Some states gave no information, most did not give for all power plants: Out of RTI applications filed with 15 states, we did not get information for even one TPP from three states – Bengal, Karnataka and Rajasthan. Most states did not give information about all the TPPs in the states, leading us to wonder whether the states are actually monitoring compliance by all the plants or just passively collecting information from whichever plant submits it, and ignoring others.
No uniform format for information given: There was no uniform format in which the information was provided to us in spite of the fact that there is a prescribed standard format for reporting compliance with the regulations.
Information given is old in many cases: In many cases, the information provided to us was several months old, or even from earlier years, raising the question as to whether the collection of compliance information is being done on a regular basis.
There was also inadequate, evasive or impossible to understand information.

Lack of seriousness in PCBs to ensure implementation of norms

Neither the MoEFCC, nor the state pollution control boards (SPCBs) which are responsible for monitoring the compliance with regulations, seem to be serious about enforcing the norms.
The compliance monitoring figures are not in public domain. The only action that SPCBs seem to be taking in cases of non-compliance is to write to the plants to comply.
Issues of concern with compliance information There are other serious issues of concern with the compliance data and information we received under the RTI applications.
Futher, CPCB / MoEFCC have tried to allow the thermal power plants an open ended extension of time period to meet the standards in a manner that is legally questionable. Just as the deadline to meet the norms ended on December 7, 2017, the CPCB wrote, on December 11 2017, to all power plants, stating among other things that “the time line for compliance of water consumption limit shall also be finalised in consultation of plants.”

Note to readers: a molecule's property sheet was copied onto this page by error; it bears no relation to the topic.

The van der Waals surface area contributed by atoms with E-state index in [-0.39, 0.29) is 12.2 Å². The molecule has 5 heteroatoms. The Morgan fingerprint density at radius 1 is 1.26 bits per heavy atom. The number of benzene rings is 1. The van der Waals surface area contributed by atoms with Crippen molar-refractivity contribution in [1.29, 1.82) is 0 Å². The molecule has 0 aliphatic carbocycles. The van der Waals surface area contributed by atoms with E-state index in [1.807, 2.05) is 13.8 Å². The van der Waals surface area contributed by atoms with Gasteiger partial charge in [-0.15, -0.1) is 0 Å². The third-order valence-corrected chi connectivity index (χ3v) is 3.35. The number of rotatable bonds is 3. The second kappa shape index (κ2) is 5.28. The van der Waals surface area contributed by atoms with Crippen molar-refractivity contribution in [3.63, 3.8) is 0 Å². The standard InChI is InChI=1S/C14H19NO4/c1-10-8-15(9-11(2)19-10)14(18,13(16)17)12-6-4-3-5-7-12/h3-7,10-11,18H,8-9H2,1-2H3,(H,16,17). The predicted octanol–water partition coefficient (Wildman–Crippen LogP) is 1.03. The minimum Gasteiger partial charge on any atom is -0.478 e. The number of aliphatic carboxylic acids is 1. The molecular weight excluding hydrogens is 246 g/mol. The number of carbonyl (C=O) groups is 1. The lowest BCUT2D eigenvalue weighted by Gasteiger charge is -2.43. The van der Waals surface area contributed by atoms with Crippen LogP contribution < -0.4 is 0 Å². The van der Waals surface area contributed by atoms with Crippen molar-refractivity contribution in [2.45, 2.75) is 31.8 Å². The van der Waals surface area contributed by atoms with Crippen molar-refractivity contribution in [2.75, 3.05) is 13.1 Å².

This is not only a patent conflict of interest situation but provides an ideal opportunity for rent seeking. Not only that, the time limit for meeting the norms is open-ended, but also there is no time period given by which the deadline has to be set. This effectively makes it an open ended exemption to the plants, making the regulation meaningless. 
Given this, the CPCB letter’s legality is questionable. As such, the legality of these directions is also being questioned by lawyers, as they claim that the powers delegated to CPCB cannot be used to extend deadline but only to ensure compliance.

Recommendations

  1. All SPCBs and the CPCB must ensure that all TPPs meet the water consumption norms given in the Dec 2015 Notification with immediate effect, as the deadline has long passed.
  2. Without prejudice to (1) above, where new deadlines are needed, the respective SPCBs must immediately set them and make them public. In any case, these deadlines should not be beyond Sept 2019. 
  3. All SPCBs should collect the data related to compliance with these water consumption norms in a regular manner. 
  4. Such data should be in the uniform, prescribed format for all TPPs no matter in which state. 
  5. All this data along with the compliance status should be put out suo moto in public domain. 
  6. Compliance can be self-reported, but verification by independent credible agencies and the SPCBs is a must. 
  7. SPCBs should initiate action against those not meeting regulations, and put that in public domain so that local communities can follow up. 
---
*Manthan Adhyayan Kendra, Pune. This is the summary of the paper "Wide-spread Non-Compliance as Thermal Power Plants don’t Meet Water Use Norms"

Comments

TRENDING

Mallika Sarabhai releases speech she was 'not allowed' to give at NID Convocation on Feb 7

Counterview Desk